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The Development Life Cycle of Machine Learning (Video)

By Paul Welch | Posted on September 9, 2021 | Posted in AI/ML

The rise in popularity of machine learning (ML) is leading to an influx of newcomers to the technology. 

Many of these newcomers are under the assumption that an ML project is fairly straightforward once they have the data and computing resources necessary to begin training models.

This couldn’t be more wrong.

In this discussion, Redapt Senior VP of Product Engineering Paul Welch covers some of the common challenges in adopting ML, as well as industry best practices for addressing technical debt and development lifecycles.

 

 

David Self: Welcome everyone to a discussion on the development life cycle of machine learning. My name is David Self and I'm a strategist with A Brave New. In this discussion, Paul Welch, Redapt's Senior Vice-President of Production, and I will be covering, lessons learned, technical debt, development life cycles, industry best practices, and more. Welcome, Paul, and thank you for being here.

Paul Welch: Thanks, David. Happy to be here.

David Self: So I know you shared with me that Redapt has been working with customers to deploy machine learning projects both in the cloud and on-premises, what are some of the best practices that drive success in this space?

Paul Welch: Yeah, that's a great question. So I think one of the best practice categories is how you go about developing your machine learning models and really applying the lessons learned over the past several decades of software engineering to this slightly different newer machine learning model development.

David Self: Okay. So we know that snowflake spilled technical debt, and it also slows your ability to release new and improved production models. In fact, technical debt is estimated to cost businesses $5 trillion in the next 10 years, but it can be managed. I'm curious, Paul, what are some of the technical debt drivers that you've seen?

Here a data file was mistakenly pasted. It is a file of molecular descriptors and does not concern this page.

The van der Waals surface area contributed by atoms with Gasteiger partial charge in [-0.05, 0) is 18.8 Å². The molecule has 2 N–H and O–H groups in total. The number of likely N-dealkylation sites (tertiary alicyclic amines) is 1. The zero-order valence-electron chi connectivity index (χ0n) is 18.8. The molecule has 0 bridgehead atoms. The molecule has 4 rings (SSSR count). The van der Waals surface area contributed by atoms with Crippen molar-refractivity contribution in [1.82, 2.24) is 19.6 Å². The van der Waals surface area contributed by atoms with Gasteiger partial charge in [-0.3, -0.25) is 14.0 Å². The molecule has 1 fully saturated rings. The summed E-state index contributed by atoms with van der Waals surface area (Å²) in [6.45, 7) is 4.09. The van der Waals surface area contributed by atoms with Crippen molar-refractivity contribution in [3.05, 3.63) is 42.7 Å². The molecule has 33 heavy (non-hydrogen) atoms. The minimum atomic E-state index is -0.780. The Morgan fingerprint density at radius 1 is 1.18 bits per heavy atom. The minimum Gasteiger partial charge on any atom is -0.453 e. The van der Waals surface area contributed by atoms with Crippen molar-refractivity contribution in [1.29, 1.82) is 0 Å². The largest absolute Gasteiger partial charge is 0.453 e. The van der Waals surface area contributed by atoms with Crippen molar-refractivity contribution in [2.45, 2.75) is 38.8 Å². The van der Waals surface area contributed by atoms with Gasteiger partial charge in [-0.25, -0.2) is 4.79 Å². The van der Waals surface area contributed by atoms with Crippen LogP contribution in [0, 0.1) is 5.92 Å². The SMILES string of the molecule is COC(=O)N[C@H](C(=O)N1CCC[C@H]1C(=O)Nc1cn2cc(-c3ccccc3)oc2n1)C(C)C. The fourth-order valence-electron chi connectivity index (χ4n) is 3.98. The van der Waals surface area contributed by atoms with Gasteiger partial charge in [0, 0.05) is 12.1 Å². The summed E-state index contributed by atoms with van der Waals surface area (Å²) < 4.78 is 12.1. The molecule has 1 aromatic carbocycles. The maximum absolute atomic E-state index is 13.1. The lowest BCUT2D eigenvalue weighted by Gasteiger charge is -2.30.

Paul Welch: Okay. So technical debt in building machine learning models can often come from one-off processes or dedicated environments where the data science and data engineering team is not sharing how they do things, how they build and develop the model as far as the environments and dependencies they use to build them. So, for example, in experimentation and development, in some cases go back and reverse engineer what you did, and what libraries and what versions of things are compatible with other things. Take that to a larger-scale organization and that technical debt can really slow you down and eat up a lot of your time and budget.

David Self: What are some of the ways that Redapt has addressed these concerns for some of their clients?

Paul Welch: Sure. Redapt has a long history of helping customers adopt cloud architectures and deploy applications to the cloud using DevOps and SRE principles, as well as software engineering best practices. And what we like to do is build on the things we're good at. And so, we take what we've been doing for a long time and we apply that to the slightly newer machine learning model development processes.

David Self: So now that we've discussed the hurdles a company can face, let's talk about how to apply these best practices during the development life cycle. Can you take us through the ML development life cycle, Paul?